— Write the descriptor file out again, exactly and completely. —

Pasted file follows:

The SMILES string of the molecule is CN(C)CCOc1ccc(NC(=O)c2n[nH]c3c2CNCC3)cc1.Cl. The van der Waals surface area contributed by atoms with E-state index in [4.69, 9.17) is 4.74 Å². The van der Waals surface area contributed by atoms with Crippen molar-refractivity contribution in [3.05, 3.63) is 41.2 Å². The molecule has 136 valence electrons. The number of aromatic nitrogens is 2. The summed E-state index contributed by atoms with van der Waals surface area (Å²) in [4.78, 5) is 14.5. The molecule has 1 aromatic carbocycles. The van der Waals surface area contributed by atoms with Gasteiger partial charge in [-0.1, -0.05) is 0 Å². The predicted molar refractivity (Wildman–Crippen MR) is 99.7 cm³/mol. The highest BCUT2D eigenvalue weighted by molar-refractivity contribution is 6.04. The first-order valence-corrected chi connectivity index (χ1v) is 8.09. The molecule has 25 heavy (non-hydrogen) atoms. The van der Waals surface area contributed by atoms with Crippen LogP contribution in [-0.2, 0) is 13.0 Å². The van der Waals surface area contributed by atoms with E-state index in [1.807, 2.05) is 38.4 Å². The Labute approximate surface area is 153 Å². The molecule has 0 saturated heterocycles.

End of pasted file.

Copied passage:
The SMILES string of the molecule is CN(C)CCOc1ccc(NC(=O)c2n[nH]c3c2CNCC3)cc1.Cl. The van der Waals surface area contributed by atoms with E-state index in [4.69, 9.17) is 4.74 Å². The van der Waals surface area contributed by atoms with Crippen molar-refractivity contribution in [3.05, 3.63) is 41.2 Å². The molecule has 136 valence electrons. The number of aromatic nitrogens is 2. The summed E-state index contributed by atoms with van der Waals surface area (Å²) in [4.78, 5) is 14.5. The molecule has 1 aromatic carbocycles. The van der Waals surface area contributed by atoms with Gasteiger partial charge in [-0.1, -0.05) is 0 Å². The predicted molar refractivity (Wildman–Crippen MR) is 99.7 cm³/mol. The highest BCUT2D eigenvalue weighted by molar-refractivity contribution is 6.04. The first-order valence-corrected chi connectivity index (χ1v) is 8.09. The molecule has 25 heavy (non-hydrogen) atoms. The van der Waals surface area contributed by atoms with Crippen LogP contribution in [-0.2, 0) is 13.0 Å². The van der Waals surface area contributed by atoms with E-state index in [1.807, 2.05) is 38.4 Å². The Labute approximate surface area is 153 Å². The molecule has 0 saturated heterocycles.